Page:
Pablo Picasso’s principal claim to fame is the work he produced during his so-called “high cubist” period of 1909 – 1914. In these years, the artist completely revolutionised the history of western art. Picasso produced paintings inspired by non-western art forms including African sculpture. He introduced mass cultural artefacts, such as newspaper and wallpaper, into the highly privileged domain of easel painting. His work at this time also reflected the rapid industrialisation of the modern world by incorporating geometric forms with the appearance of mechanical objects. Moreover, Picasso demonstrated in these years that the traditional language of painting had something arbitrary about it. Contrary to a long-standing assumption of European art, he showed that it was possible to create artworks which looked totally unlike what they depicted. As a result of Picasso’s radical subversions of artistic tradition, the history of art was set on a new course.

Presented by Associate Professor Anthony White

Anthony White is an Associate Professor in the School of Culture and Communication at the University of Melbourne. His research focuses on the history of modern and contemporary art. He has published several books, including Italian Modern Art in the Age of Fascism (Routledge, 2020), and his writing on modern art has been published widely in leading peer-reviewed journals. He is a frequent recipient of research awards from the Australian Research Council (2018, 2012, 2007) and has held several appointments at major institutions including Harvard, New York University and the Centre of Visual Art at the University of Melbourne.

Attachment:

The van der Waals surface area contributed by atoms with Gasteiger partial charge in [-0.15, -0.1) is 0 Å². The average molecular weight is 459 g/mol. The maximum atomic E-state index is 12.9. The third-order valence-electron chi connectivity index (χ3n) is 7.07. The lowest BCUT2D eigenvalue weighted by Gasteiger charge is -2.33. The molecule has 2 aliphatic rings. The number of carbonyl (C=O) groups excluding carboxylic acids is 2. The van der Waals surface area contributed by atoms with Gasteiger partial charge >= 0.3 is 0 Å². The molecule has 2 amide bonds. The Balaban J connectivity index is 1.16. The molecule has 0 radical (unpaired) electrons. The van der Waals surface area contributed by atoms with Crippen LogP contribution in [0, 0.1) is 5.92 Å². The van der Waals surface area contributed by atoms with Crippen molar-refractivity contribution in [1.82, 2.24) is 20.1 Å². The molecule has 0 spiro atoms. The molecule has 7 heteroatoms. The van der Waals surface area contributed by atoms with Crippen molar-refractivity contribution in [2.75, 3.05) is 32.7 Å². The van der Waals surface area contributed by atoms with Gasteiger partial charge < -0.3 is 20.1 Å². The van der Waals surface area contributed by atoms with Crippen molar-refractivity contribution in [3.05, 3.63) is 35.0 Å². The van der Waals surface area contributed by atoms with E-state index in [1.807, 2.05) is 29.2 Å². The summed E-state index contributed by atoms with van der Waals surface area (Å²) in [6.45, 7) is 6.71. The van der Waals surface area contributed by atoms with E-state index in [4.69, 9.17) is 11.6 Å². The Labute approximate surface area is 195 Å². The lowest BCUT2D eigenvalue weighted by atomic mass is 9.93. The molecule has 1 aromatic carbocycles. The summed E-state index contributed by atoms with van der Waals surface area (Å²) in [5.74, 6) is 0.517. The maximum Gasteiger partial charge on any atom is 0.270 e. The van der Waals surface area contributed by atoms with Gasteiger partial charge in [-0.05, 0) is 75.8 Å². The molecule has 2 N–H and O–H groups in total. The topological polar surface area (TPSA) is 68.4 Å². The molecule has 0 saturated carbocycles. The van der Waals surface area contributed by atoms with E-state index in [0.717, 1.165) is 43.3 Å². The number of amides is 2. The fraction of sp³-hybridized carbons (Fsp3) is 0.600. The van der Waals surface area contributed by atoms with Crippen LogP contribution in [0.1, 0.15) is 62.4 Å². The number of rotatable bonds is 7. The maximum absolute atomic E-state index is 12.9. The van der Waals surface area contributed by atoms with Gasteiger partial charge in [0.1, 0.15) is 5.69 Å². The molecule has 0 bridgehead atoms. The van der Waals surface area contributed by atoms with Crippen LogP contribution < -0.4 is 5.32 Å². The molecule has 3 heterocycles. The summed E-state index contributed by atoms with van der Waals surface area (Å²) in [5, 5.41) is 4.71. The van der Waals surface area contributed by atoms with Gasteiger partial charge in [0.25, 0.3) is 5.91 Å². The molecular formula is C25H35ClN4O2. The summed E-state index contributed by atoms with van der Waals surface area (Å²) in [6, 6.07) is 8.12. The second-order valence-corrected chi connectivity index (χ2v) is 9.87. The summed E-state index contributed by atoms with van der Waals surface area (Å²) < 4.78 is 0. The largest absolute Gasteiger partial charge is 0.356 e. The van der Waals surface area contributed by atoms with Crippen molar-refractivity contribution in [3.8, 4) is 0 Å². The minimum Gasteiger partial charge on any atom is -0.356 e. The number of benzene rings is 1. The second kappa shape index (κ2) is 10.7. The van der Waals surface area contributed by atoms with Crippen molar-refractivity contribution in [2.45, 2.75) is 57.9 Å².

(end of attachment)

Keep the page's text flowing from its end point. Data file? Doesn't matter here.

Wednesday 6 July and Wednesday 20 July


Arrival and registration.


Masterclass presentation and audience Q&A.


Break for refreshments.


Exhibition viewing time.


NGV Design Store closes.

Ticket information

$70 General admission / $65 University of Melbourne alumni, staff, and students

Price covers one masterclass, including refreshments and exhibition entry, and is GST inclusive.

Please note, the masterclass series now booked out. Email to be placed on the wait list.

For accessibility information and ticketing terms and conditions, please visit our Frequently asked questions web page.


See our FAQ page for more information on all our Community Education courses.

Have a question that hasn't been answered?

We'd be happy to help. Contact us at